• We’ve yet to have a manager fired in 2016 but if the Astros’ A.J. Hinch is first, remember Saturday. He allowed rookie Michael Feliz to pitch to Ortiz with a 2-2 count after a wild pitch opened first base. ” … And then to come up in a spot where maybe we were thinking they might not even pitch to him,” said Red Sox manager John Farrell. “… I think we were a little surpirsed they would make … they might look to expand the strike zone. If they walk him, OK, they’ll face the right-hander on deck. That’s their decision.” Any idea whether Farrell thought they made the right one?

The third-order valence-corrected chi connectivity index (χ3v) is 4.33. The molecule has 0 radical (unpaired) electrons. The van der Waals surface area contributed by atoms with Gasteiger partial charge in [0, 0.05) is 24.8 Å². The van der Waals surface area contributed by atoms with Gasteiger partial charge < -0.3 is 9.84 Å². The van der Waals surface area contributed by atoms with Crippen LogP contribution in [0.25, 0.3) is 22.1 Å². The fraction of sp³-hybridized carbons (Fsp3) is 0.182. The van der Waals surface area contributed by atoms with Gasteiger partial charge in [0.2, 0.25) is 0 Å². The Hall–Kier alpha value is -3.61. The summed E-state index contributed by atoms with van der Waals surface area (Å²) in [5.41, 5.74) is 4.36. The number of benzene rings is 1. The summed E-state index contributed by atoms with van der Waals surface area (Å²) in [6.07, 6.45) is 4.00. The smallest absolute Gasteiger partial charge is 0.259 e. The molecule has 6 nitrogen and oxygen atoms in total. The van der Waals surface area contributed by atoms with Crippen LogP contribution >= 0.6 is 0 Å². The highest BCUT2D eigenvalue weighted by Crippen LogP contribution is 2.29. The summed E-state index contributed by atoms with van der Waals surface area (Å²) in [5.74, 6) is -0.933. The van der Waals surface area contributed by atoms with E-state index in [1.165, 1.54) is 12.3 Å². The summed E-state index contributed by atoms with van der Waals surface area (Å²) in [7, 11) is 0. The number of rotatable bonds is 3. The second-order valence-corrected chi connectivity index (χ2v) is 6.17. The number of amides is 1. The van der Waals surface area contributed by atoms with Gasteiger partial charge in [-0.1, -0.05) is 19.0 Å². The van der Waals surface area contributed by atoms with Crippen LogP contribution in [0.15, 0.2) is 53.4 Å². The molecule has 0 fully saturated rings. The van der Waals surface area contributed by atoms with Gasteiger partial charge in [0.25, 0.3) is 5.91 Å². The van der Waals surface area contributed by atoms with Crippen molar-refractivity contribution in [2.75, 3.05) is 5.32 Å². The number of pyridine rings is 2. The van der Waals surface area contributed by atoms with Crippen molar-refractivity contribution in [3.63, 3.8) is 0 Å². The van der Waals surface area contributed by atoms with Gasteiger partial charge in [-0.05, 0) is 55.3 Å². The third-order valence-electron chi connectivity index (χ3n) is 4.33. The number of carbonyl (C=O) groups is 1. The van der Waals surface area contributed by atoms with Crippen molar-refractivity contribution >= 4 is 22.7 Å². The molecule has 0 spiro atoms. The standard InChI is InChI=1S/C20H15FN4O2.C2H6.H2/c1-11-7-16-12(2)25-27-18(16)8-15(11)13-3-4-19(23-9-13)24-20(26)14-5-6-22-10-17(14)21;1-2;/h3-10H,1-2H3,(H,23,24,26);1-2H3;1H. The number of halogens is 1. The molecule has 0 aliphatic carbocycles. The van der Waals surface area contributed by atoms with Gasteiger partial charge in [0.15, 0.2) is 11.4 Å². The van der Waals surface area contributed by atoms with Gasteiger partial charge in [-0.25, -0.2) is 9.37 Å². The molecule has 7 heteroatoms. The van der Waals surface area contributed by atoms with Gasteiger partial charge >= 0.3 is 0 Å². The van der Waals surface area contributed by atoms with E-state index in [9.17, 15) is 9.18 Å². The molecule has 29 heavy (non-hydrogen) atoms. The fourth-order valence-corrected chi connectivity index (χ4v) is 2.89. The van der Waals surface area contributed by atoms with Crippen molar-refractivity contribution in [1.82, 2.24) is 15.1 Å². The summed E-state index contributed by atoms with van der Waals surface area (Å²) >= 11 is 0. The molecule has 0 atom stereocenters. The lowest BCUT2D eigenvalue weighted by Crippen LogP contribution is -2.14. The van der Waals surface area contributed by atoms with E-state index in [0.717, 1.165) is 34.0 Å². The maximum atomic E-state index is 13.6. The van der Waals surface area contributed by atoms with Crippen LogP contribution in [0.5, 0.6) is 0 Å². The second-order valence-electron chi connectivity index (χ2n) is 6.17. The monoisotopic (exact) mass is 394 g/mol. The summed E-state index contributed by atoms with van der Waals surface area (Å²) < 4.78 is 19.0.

• One more note on Saturday’s 6-5 Red Sox victory. Ortiz got a triple instead of a double on his game-tying hit in the ninth when Marisnick dove and couldn’t find the ball when he rose. If Ortiz doesn’t get to third in the ninth, he’s probably not in the game in the 11th. As the game-winning run in the ninth, he’d likely have been run for were he on second.
  • Of course if he were on second we would have missed out on Hanley Ramirez trying to squeeze home the winning run with two outs. Presumably.